Treon Pique, 27, filed a federal civil rights lawsuit alleging that a Contra Costa Sheriff’s deputy instructed a police dog to attack him after he had surrendered. According to a September 26, 2008 article in the San Francisco Chronicle, Pique is suing the county for $1 million for the dog attack. Court documents state that the police dog attacked Pique and bit him on his right arm leaving him with permanent injuries. The lawsuit alleges that Contra Costa Sheriff’s Deputy, Robert Jones, knew Pique posed no threat, but let the dog bite him anyway.
Normally in California a person bitten by a dog sues in state court under California’s Civil Code Section 3342 which provides in part: “The owner of any dog is liable for the damages suffered by any person who is bitten by the dog….” However, the same civil code section exempts bites delivered by police dogs on criminal suspects from the codes strict liability provision.” The code provides that a person who has been attacked and bitten by a dog cannot establish a strict liability claim against a police agency if:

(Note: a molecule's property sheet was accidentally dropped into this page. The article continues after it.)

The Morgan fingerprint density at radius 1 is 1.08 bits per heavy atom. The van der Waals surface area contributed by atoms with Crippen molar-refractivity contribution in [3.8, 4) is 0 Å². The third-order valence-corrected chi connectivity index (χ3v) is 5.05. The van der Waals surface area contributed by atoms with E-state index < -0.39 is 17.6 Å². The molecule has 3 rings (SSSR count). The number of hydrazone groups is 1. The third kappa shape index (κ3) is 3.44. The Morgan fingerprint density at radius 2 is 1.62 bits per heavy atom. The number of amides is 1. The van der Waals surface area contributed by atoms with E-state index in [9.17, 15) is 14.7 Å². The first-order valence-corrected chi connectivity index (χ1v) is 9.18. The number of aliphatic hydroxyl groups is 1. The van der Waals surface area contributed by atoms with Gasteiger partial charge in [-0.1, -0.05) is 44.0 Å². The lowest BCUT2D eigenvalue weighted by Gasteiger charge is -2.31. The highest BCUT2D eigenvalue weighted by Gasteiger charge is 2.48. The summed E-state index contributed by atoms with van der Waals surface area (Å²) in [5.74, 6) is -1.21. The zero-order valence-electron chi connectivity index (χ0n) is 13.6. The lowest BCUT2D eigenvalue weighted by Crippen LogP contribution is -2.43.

- The police agency had adopted a written policy regarding the use of a dog;
- The person was a party to, or a participant in, or a suspect in the commission of a crime or a possible crime; and
- If the bites occurred when an officer has a reasonable suspicion of the bitten person’s involvement in criminal activity, during the investigation of a crime or possible crime, during a stop or an arrest for a crime, or to protect the safety of the dog or a police officer or a bystander.
Therefore Pique is pursuing federal civil rights lawsuit rather than a California Civil Code Section 3342 lawsuit which pretty much gives police dogs free bites. All a police officer has to establish to free from liability under California law is that he was protecting himself or his dog when a suspect was attacked by a police dog to be free from the California “strict liability” law assuming all other conditions are meet.